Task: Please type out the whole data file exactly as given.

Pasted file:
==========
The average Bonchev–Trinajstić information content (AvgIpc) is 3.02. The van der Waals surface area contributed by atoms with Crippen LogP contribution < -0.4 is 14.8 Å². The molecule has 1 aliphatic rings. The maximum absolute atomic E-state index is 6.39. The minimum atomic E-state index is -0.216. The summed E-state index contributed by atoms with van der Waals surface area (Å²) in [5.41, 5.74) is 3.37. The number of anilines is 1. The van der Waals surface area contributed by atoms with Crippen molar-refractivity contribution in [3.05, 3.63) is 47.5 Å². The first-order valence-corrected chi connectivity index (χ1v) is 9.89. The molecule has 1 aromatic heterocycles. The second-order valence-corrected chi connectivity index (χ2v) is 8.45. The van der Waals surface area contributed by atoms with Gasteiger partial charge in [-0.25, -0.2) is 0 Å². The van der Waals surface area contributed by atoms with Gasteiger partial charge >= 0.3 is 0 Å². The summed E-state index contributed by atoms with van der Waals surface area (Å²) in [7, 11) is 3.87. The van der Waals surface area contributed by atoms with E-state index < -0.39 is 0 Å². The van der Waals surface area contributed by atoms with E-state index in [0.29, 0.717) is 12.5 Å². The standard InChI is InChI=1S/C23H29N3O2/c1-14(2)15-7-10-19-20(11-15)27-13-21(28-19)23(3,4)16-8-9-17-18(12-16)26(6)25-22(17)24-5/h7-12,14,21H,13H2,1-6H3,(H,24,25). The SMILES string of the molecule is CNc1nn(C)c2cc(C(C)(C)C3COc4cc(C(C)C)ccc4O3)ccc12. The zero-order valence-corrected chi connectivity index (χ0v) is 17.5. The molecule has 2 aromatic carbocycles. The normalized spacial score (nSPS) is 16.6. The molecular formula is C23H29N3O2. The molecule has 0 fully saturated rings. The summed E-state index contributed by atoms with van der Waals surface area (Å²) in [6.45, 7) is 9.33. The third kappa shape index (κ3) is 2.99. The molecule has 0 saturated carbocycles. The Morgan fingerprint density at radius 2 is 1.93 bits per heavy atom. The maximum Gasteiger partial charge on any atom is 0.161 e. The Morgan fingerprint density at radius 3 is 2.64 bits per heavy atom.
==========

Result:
The average Bonchev–Trinajstić information content (AvgIpc) is 3.02. The van der Waals surface area contributed by atoms with Crippen LogP contribution < -0.4 is 14.8 Å². The molecule has 1 aliphatic rings. The maximum absolute atomic E-state index is 6.39. The minimum atomic E-state index is -0.216. The summed E-state index contributed by atoms with van der Waals surface area (Å²) in [5.41, 5.74) is 3.37. The number of anilines is 1. The van der Waals surface area contributed by atoms with Crippen molar-refractivity contribution in [3.05, 3.63) is 47.5 Å². The first-order valence-corrected chi connectivity index (χ1v) is 9.89. The molecule has 1 aromatic heterocycles. The second-order valence-corrected chi connectivity index (χ2v) is 8.45. The van der Waals surface area contributed by atoms with Gasteiger partial charge in [-0.25, -0.2) is 0 Å². The van der Waals surface area contributed by atoms with Gasteiger partial charge >= 0.3 is 0 Å². The summed E-state index contributed by atoms with van der Waals surface area (Å²) in [7, 11) is 3.87. The van der Waals surface area contributed by atoms with E-state index < -0.39 is 0 Å². The van der Waals surface area contributed by atoms with E-state index in [0.29, 0.717) is 12.5 Å². The standard InChI is InChI=1S/C23H29N3O2/c1-14(2)15-7-10-19-20(11-15)27-13-21(28-19)23(3,4)16-8-9-17-18(12-16)26(6)25-22(17)24-5/h7-12,14,21H,13H2,1-6H3,(H,24,25). The SMILES string of the molecule is CNc1nn(C)c2cc(C(C)(C)C3COc4cc(C(C)C)ccc4O3)ccc12. The zero-order valence-corrected chi connectivity index (χ0v) is 17.5. The molecule has 2 aromatic carbocycles. The normalized spacial score (nSPS) is 16.6. The molecular formula is C23H29N3O2. The molecule has 0 fully saturated rings. The summed E-state index contributed by atoms with van der Waals surface area (Å²) in [6.45, 7) is 9.33. The third kappa shape index (κ3) is 2.99. The molecule has 0 saturated carbocycles. The Morgan fingerprint density at radius 2 is 1.93 bits per heavy atom. The maximum Gasteiger partial charge on any atom is 0.161 e. The Morgan fingerprint density at radius 3 is 2.64 bits per heavy atom.